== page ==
It’s best if the substance can be removed by cutting off the effected fur, but this is not always possible. When there is no other way to take away the substance you then will have to clean your pet.
The RSPCA recommends that you use a soft unmake use ofd toothbrush with a little wtherm water to help untangle any matted pieces of fur, and just a little cotton wool, again with some tepid to warm water, to clean the affected area.
Remember that you should try to use as little water as possible, in order not to remove too many of the oils from your own hamster’s coat.
You should never use shampoo or any other substance on your hamster without first consulting a vet, therefore products could make your dog ill if they digest the residue when grooming.
Once you have cleaned your pet make sure they are fully dry before you put them back their cage. If they are still damp there exists a chance they will catch a chill and be ill.
The most important thing to remember is that your hamster will usually keep itself clean. You should only ever try to clean them when absolutely necessary. Usually your fastidious little furball can look just beautiful without the help from you!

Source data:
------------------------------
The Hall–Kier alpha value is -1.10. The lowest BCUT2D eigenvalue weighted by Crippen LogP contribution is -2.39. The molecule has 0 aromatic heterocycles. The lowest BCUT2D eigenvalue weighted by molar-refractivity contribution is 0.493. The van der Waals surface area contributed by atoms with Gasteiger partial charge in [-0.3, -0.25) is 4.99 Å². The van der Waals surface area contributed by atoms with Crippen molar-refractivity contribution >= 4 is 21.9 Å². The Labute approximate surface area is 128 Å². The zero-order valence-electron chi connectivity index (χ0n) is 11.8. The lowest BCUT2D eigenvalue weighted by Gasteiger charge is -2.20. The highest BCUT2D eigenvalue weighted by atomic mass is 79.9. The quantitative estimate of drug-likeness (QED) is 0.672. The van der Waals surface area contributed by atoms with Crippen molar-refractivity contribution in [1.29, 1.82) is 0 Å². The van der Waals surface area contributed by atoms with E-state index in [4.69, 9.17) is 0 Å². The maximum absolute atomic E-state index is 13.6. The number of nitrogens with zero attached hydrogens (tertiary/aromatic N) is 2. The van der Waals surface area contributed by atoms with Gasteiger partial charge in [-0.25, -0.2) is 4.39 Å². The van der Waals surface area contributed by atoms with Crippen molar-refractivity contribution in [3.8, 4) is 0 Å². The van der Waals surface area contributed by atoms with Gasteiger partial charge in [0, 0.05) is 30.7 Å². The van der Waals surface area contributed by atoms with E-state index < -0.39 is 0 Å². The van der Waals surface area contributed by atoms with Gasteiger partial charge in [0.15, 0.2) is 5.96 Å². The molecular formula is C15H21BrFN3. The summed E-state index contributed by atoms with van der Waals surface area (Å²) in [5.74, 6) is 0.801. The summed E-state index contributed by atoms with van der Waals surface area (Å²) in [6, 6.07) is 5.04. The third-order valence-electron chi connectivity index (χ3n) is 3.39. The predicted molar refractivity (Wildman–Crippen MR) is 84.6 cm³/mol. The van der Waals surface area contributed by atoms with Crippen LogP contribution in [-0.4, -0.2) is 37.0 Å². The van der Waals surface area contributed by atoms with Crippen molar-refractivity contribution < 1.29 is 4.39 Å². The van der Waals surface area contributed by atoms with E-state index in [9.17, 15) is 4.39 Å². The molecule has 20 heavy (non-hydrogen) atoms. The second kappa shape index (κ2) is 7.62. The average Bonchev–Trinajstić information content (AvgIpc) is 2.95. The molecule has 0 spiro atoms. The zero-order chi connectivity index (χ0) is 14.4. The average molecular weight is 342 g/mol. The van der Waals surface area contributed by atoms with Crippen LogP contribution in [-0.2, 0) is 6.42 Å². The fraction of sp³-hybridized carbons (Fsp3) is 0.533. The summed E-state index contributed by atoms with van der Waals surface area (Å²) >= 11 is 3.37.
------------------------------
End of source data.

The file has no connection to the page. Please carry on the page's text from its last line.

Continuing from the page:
Can You Give Hamsters A Bath?
Unless your vet instructs otherwise, most hamsters don’t require additional bathing with soap and water.
However, your hamster might require occasional help with cleaning their tail to prevent caked fecal material or urine staining. Leaving a hamster with a dirty rear can lead to urinary or reproductive issues.
You can clean your hamster’s rear end with pet-frifinishly wipes or perhaps a warm, damp wash cloth.
How to Give a Hamster a Bath
If your vet instructs you to give your hamster a genuine soap-and-water bath, keep the following tips at heart:
- Ensure the water temperature is warm enough never to cause hypothermia, but it should not be scalding. Test the drinking water on your own inner wrist or elbow. It must be lukewarm and unoffensive.
- Use a hthemster-friendly shampoo and rinse with warm water but be careful not to get any soap in the mouth or eyes.
- Bathe your hamster in a warm room, like a bathroom, without drafts.
- Use an easy-to-clean waterproof container, such as Tupperware, that has high sides to avoid your hamster escaping.
- Fill the water around your hamster’s shoulders to allow them to stand without having to swim or being fearful.
- Quickly dry your hamster off with a towel after the bath.
- Only place your hamster back in their enclosure when they are warm and dry.
After bathing, thoroughly wash the container with common household products and allow it to dry well. Be sure to wash your hands.